Seventh-grader Luke Whitworth and eighth-grader Alexis Whitworth have each set a goal of raising in $250 in pledges for their participation in the Central Florida Walk to Defeat ALS scheduled for March 15 at Orlando’s Lake Eola.
Luke and Alexis are the children of Jason Whitworth who taught physical education and coached cross-country and track at West Shore.
“My dad was diagnosed with ALS in September 2011,” Luke said in a statement. “He continued working for a year after his disgnosis until he was no longer able. Since his diagnosis, he has lost control of all muscles, except for those in his neck and face, and they are now losing control. It has been really hard for me to watch my dad go through this, and I miss being able to do the things we used to do together, like surfing, fishing, riding his motorcycle, shooting hoops and so much more. I miss being able to talk to him and hear him talk back to me. I even miss being yelled at. I don’t want other kids to have to go through this. That’s why I’m raising funds — to find a cure and to raise awareness about this horrible disease.”
Often referred to as Lou Gehrig’s Disease, named for the New York Yankees’ Hall of Fame first baseman, who played in the 1930s, amyotrophic lateral sclerosis is a progressive and fatal neuromuscular disease that slowly robs the body of the ability to walk, speak, swallow and breathe. The life expectancy of an ALS patient averages two to five years from the time of diagnosis. It costs an average of $200,000 a year to care for an ALS patient.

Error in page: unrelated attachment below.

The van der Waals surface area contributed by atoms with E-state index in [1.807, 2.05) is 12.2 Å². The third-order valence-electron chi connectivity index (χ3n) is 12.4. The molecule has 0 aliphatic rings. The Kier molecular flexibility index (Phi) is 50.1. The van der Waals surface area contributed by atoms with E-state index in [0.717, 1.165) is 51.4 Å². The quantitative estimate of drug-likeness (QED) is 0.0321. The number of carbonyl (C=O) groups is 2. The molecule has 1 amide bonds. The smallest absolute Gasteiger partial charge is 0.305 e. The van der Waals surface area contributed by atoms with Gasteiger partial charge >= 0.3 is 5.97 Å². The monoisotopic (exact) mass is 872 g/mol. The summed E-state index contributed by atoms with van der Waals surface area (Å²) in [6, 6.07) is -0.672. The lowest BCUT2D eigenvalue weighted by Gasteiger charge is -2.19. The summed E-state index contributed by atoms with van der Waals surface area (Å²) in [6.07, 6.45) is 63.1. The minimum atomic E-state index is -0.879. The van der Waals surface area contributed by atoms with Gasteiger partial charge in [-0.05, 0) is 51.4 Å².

Every 90 seconds a person in this country is diagnosed with ALS and every 90 minutes another person will lose his or her battle with the disease. Currently there is no know cure though support is bringing researchers closer to an answer.
“I am really excited for the opportunity to walk in support of my dad and all those affected by Lou Gehrig’s Disease and to spread awareness of the urgency to find treatments and a cure,” Luke said. “Please consider walking with me or sponsoring me. With your help, we will be able to make a difference in the lives of people affected by the disease.”
Those wishing to sponsor Luke, can visit his web page at http://bit.ly/1k2XkuG. Donations can make online or on printed forms that can be mailed in with the payment.